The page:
40 One could read between the lines here that it is a fear that further approximation will result in an increased repression within the Union, which is especially problematic for, e.g., the Nordic countries. P Asp et al, Double Criminality and Transnational Measures in EU Criminal Proceedings, ZIS 512 (2006)Google Scholar

41 Compare Valsamis Mitselegas, Constitutional principles of the European Community and European Criminal Law, European Journal Of Law Reform 303 (2007)Google Scholar

42 Elspeth Guild & Florian Geyer, Justice And Home Affairs Issues At The European Union Level written evidence to Select Committee on Home Affairs, (November 2006)available at Centre for European Policy Studies, http://www.ceps.eu/index3.php Google Scholar

43 See in the context of Pupino, Valsamis Mitselegas ‘Constitutional principles of the European Community and European Criminal Law’, ELJR (2007) 303 and also my own attempt, Recent Developments in the Area of European Criminal Law, 14 Maastricht J. Eur. & Comp. L. 15 (2007)Google Scholar

44 C-467/05 Giovanni Dell'Orto, opinion of AG Julianne Kokott delivered on 8 March 2007 and judgment of 28 June 2007.Google Scholar

45 Directive 2004/80 OJ 2004 L 261/15CrossRefGoogle Scholar

46 See the discussion in Peers, (note 15) at 451Google Scholar

47 C-467/05 Giovanni Dell'Orto, Judgment of 28 June 2007 not yet reported (available via http://eur-lex.europa.eu/JURISIndex.do?ihmlang=en)Google Scholar

48 Opinion of AG Kokott delivered on 11 November 2004, in Case 105/03, Criminal proceedings against Maria [2005] ECR I-5285. For a comment on §§ 48-52 of the AG's opinion in Pupino, see eg, Hiejke Hijmans, ‘The third pillar in practice: coping with inadequacies Information sharing between Member States’ paper distributed at the ERA conference EU Court in the Area of Freedom, Security and Justice: Recent Developments, Trier 14-15 June 2007.Google Scholar

49 §§ 48-52 Opinion of AG Kokott delivered on 11 November 2004, in Case 105/03, Criminal proceedings against Maria [2005] ECR I-5285Google Scholar

50 Another question is that it is far from crystal clear that the victim should be a legal actor in the criminal law process at all. In fact, in many EU legal systems this issue is a civil law dispute separate from the criminal law proceedings (which only involves the defendant and the prosecutor as the parties in the process). It appears the EU has made a clear theoretical choice here.Google Scholar

51 See e.g. Andrew Ashworth, General Principles Of Criminal Law (2006)Google Scholar

52 Other EU criminal law examples, see e.g. Maria Kaiafa Gbandi, The development towards Harmonization within Criminal Law in the European Union – A Citzen's Perspective, European Journal Of Criminal Law And Criminal Justice, 239 (2001)Google Scholar

53 C-176/03, Commission v. Council, [2005] ECR I-7879Google Scholar

54 C-440/05 Commission v Council, Opinion of AG Mazak on 28 June 2007. See also C-91/05, and the opinion of AG Mengozzi delivered on 19 September 2007. Thanks to Steve Weatherill for pointing it out.Google Scholar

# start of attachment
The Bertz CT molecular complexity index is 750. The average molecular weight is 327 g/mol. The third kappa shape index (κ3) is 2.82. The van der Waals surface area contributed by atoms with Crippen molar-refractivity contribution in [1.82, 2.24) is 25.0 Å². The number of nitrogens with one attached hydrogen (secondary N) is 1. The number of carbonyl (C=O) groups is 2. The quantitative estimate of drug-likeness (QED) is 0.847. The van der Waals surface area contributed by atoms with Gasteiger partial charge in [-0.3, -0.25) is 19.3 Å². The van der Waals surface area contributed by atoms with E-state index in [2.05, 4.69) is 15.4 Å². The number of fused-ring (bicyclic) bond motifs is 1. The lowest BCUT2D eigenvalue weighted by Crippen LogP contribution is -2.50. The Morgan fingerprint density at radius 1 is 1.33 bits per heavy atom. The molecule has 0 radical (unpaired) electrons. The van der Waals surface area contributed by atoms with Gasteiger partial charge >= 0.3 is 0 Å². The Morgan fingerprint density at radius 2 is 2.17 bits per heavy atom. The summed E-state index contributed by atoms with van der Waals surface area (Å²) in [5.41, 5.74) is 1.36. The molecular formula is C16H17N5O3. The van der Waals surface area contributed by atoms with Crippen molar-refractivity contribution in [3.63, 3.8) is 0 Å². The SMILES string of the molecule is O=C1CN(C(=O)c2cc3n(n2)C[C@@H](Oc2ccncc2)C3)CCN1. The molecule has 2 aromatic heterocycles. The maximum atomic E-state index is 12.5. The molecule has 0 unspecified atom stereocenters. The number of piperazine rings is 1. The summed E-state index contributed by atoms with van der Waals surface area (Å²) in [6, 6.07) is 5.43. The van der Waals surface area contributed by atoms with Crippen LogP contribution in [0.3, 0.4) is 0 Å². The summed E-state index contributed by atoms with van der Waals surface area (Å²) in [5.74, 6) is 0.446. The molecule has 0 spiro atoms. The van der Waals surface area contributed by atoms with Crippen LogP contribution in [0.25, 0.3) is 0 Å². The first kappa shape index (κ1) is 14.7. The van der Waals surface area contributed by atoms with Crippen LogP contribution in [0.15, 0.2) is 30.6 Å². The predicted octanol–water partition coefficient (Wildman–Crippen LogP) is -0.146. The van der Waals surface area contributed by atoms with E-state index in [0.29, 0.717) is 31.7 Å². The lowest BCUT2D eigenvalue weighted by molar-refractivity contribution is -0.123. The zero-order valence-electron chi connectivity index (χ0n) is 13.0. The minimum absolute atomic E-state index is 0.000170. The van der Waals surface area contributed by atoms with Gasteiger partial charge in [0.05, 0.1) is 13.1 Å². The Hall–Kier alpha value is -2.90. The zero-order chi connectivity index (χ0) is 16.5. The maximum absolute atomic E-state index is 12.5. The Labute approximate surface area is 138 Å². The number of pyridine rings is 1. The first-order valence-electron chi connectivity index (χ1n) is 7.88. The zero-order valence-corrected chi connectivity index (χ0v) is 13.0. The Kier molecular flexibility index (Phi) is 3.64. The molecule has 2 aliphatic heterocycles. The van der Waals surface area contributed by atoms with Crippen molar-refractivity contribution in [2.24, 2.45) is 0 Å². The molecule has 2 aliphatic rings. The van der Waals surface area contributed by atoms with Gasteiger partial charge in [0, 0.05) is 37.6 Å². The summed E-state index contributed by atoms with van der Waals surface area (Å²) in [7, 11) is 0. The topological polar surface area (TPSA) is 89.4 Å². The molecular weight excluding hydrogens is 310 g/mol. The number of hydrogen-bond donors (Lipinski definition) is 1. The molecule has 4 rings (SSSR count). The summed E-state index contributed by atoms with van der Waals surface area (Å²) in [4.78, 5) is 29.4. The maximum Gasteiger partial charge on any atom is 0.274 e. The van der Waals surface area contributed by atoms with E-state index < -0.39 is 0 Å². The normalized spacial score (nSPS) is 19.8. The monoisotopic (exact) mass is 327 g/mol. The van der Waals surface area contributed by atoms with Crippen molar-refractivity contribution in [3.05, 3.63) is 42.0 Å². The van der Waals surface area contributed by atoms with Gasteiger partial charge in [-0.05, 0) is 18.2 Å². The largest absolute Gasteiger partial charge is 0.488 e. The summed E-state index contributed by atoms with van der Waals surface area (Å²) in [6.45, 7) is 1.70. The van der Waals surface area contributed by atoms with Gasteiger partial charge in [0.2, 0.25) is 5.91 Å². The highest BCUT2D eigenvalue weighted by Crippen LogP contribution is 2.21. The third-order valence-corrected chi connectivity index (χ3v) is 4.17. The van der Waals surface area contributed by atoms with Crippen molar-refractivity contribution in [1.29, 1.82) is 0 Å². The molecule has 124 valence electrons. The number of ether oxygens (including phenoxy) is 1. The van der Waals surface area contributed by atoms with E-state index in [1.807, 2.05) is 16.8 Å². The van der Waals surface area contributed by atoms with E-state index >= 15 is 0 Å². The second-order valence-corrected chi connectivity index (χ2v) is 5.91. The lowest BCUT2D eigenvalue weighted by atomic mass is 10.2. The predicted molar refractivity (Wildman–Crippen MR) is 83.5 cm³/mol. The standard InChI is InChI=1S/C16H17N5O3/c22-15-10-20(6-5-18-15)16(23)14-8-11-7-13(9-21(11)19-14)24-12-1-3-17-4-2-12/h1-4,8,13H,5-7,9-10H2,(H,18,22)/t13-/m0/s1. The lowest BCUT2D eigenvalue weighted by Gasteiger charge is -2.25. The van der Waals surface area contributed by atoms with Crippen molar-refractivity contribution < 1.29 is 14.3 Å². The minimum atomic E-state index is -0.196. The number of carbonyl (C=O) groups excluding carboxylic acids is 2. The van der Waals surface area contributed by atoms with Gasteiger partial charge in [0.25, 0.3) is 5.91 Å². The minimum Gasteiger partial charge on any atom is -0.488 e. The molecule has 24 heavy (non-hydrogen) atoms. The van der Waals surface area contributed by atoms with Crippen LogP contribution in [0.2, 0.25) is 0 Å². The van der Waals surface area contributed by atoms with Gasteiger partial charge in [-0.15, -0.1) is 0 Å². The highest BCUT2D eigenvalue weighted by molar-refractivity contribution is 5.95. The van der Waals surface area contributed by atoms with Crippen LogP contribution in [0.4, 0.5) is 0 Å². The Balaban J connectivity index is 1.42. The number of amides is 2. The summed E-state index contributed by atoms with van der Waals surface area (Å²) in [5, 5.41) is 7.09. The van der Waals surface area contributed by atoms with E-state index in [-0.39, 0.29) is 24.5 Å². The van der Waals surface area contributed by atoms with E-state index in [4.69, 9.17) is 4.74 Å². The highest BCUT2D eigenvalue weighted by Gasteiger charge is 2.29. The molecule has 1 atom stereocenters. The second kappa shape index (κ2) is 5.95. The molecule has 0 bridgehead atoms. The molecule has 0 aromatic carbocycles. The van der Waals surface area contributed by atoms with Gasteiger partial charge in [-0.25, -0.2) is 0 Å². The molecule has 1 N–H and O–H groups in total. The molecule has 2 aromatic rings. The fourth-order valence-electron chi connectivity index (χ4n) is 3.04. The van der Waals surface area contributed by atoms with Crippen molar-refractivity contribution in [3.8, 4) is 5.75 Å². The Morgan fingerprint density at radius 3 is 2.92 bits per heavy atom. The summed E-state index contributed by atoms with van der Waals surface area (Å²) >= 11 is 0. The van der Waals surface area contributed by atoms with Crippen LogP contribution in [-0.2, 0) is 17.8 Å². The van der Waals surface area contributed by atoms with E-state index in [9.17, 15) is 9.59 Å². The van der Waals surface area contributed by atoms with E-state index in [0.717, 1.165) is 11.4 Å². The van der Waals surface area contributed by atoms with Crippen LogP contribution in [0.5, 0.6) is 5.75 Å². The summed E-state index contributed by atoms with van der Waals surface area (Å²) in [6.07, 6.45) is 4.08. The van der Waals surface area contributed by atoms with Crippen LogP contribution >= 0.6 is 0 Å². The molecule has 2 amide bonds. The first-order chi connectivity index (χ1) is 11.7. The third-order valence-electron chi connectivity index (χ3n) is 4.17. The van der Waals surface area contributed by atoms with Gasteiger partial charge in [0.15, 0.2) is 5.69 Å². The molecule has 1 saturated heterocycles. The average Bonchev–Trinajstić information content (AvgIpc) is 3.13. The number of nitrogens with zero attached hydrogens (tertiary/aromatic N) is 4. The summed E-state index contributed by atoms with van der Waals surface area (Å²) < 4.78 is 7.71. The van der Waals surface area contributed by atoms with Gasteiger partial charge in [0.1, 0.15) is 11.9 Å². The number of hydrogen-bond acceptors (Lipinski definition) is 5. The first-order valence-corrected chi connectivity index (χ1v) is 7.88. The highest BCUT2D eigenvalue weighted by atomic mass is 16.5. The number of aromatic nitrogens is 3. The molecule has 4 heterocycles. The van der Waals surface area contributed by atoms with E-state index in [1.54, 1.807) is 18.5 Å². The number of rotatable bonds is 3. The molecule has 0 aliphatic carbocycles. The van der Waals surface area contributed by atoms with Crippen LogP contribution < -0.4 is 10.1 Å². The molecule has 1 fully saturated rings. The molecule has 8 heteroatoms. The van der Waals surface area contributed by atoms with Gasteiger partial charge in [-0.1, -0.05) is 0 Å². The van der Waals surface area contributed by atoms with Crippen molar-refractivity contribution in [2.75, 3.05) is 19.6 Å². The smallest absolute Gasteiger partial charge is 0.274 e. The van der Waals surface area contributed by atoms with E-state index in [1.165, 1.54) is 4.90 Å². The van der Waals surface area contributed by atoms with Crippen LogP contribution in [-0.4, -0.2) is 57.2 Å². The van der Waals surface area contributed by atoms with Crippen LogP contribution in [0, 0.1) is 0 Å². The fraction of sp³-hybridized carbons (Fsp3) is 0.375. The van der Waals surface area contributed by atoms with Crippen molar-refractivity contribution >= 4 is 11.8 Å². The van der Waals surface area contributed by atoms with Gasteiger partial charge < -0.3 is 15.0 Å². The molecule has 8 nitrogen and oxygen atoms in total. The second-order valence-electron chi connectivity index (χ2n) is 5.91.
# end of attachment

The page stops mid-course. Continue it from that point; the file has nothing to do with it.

55 C-440/05 Commission v Council Judgment of 23 October 2007 not yet reported (available via http://eur-lex.europa.eu/JURISIndex.do?ihmlang=en)Google Scholar

, concerning Art 80 (2) EC. As is well known the earlier C-176/03 Commission v Council concerned Art 175 EC.Google Scholar

56 For a recent special issue on the challenges of mutual recognition in general the recent special issue in JEPP, e.g. the summarizing paper by Miguel Maduro So close and yet so far: the paradoxes of mutual recognition, 14 Journal of European Public Policy 814 (2007) and especially Sandra Lavenex, Mutual recognition and the monopoly of force: limits of the single market analogy, 14 JEEP 762 (2007)Google Scholar

57 T 228/02, Organisation des Modjahedines du peuple d'Iran v. Council, delivered on 12 December 2006 nyr. § 123 of the judgment states: ‘The Court notes that, under Article 10 EC, relations between the Member States and the Community institutions are governed by reciprocal duties to cooperate in good faith (see Case C-339/00 Ireland v Commission [2003] ECR I-11757, §§ 71 and 72, and case-law cited). That principle is of general application and is especially binding in the area of JHA governed by Title VI of the EU Treaty, which is moreover entirely based on cooperation between the Member States and the institutions (Case C-105/03 Pupino [2005] ECR I-5285, § 42).’Google Scholar

58 Case C-354/04 and C-355/04, Gestoras Pro Amnistía, and others v. Council, and Segi delivered on 27 February 2007 not yet reported (available via http://eur-lex.europa.eu/JURISIndex.do?ihmlang=en Google Scholar

59 See e.g. Terry Balzacq & Sergio Carrera, The Hague Programme: The Long Road to Freedom, Security and Justice, Security V Freedom – A Challenge To Europe's Future, 1 (Therry Balzacq & Sergio Carrera, eds, 2006),Google Scholar